Shrewsbury Folk Festival, always taking place over the last weekend of August to include Bank Holiday Monday, has a unique late summer atmosphere all of its own. Very much a family-friendly event it feels like one final celebratory hurrah for parents and kids alike before the return to school. You arrive in summer but when you pack to leave on the Monday it somehow feels as if Autumn has quietly descended.
Camping next to your vehicle is a big plus compared to other folk festivals and most regulars seem to have their favourite spots, finding themselves reunited with friends from previous years. My favourite pitch is alongside the lively and raucous Berwick bar which stays open well beyond daft o’clock. Those who prefer a quiet early night might prefer to camp closer to the river but this location suits my requirements very well. An added bonus this year was the proximity of a mobile proper coffee van…an early morning-after-the-night-before port of call for many a bleary-eyed reveller in need of a double espresso pick-me-up.
One of the major plus points at SFF is there’s always plenty of space. Even though the spacious agricultural showground location allows for potential expansion the festival directors have steadfastly resisted the temptation to sell more tickets and to pack more people in. As a result there’s always plenty of room to swing a rope (just as well judging by some of the children’s workshop activities). Similarly if you want to gather around with friends for an intimate song or tune session there’s no need to escape to the outer reaches of the campsite.
It quickly becomes apparent Shrewsbury’s clientele have all sorts of differing priorities. Many seem happiest simply carrying their instruments around and participating in the making of music rather than watching others perform. With them in mind the well-established Tuneworks project has become a focal point and with each passing year seems to have a more prominent role. Should you so wish you can spend all weekend attending their various workshops and well organised sessions. So with mandolin in hand the late afternoon gathering in the beer tent was my first port of call on the Friday. Most people present seemed to be playing instruments and to have done their homework (the repertoire of tunes can be downloaded in advance from the festival website). Fuelled by a pint of real ale a pleasant hour in fine company was passed in next to no time.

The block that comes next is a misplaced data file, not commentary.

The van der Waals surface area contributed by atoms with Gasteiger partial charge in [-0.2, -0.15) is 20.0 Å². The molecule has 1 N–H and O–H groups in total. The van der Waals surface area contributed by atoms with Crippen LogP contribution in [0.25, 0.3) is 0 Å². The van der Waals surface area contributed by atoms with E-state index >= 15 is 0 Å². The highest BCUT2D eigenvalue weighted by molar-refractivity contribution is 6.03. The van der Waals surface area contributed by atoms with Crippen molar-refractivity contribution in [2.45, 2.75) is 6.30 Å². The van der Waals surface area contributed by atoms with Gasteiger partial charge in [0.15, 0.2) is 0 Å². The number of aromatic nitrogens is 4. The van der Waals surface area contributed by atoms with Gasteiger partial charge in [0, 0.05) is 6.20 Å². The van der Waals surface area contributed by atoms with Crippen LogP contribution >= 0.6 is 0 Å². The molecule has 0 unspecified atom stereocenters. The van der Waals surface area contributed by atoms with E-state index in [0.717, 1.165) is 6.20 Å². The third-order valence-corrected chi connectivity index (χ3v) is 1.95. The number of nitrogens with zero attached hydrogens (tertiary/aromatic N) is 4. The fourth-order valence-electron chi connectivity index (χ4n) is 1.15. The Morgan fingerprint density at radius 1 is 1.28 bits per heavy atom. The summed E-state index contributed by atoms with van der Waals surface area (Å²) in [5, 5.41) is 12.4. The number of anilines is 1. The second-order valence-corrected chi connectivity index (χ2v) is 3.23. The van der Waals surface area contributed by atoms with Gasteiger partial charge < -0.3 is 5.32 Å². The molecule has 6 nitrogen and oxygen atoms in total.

The festival boasts an array of different sized tents catering for all audience sizes. Major international stars line up alongside up-and-coming acts, many from the Shropshire area. SFF have always stressed their role as part of the local community. Sessions and mini-gigs take place in the local pubs and Morris sides perform among the city centre shoppers. There never seems to be any resentment among locals…though the festival takes place across the Severn from the main town it’s comfortably within walking distance or a short ride on the free shuttle bus.
As ever the focus on fostering the development of young talent is noticeable. An early highlight on the first night was ‘The Sky Begins To Change’, a multimedia concert event in the Pengwern tent, charming and moving in equal measure. Devised by Kerry Andrews in conjunction with early music ensemble K’antu the production incorporated footage of conversation with the elderly, filmed in local care homes. On the Sunday afternoon it was a similar delight to experience the major festival debut of the National Youth Folk Ensemble, a brand new initiative funded by the Arts Council and EFDSS and spearheaded by artistic director Sam Sweeney (Bellowhead, Leveret). Nobody performing was aged over 18 but the standard of musicianship on display was quite outstanding. Equally impressive were the gleeful smiles on all their faces alongside many a tear of joy from proud parents in the audience.
In the main tent, now named the Bellstone, Sarah Jarosz on the Friday was a revelation. Though accompanied by a precociously talented band (including Anthony da Costa on guitars) there’s still no questioning Sarah’s the star of the show. In amongst her own songs a gentle solo version of Paul Simon’s ‘Kathy’s Song’ was a particular highlight. Oysterband then take to the stage and bring the evening’s official programme to a rousing climax. However when the main stages close the night at SFF is still young. It’s a folk festival and still plenty of time for a nightcap in the Berwick Bar. The long, narrow room conveniently allows several groups of singers to share the same space without overly getting in each other’s way. There’s even a quietish singaround taking place in a side room just off the main bar. As ever, the shanty men have the greatest stamina and are the last to call it a night after one final chorus of ‘Pleasant and Delightful’ and ‘South Australia’.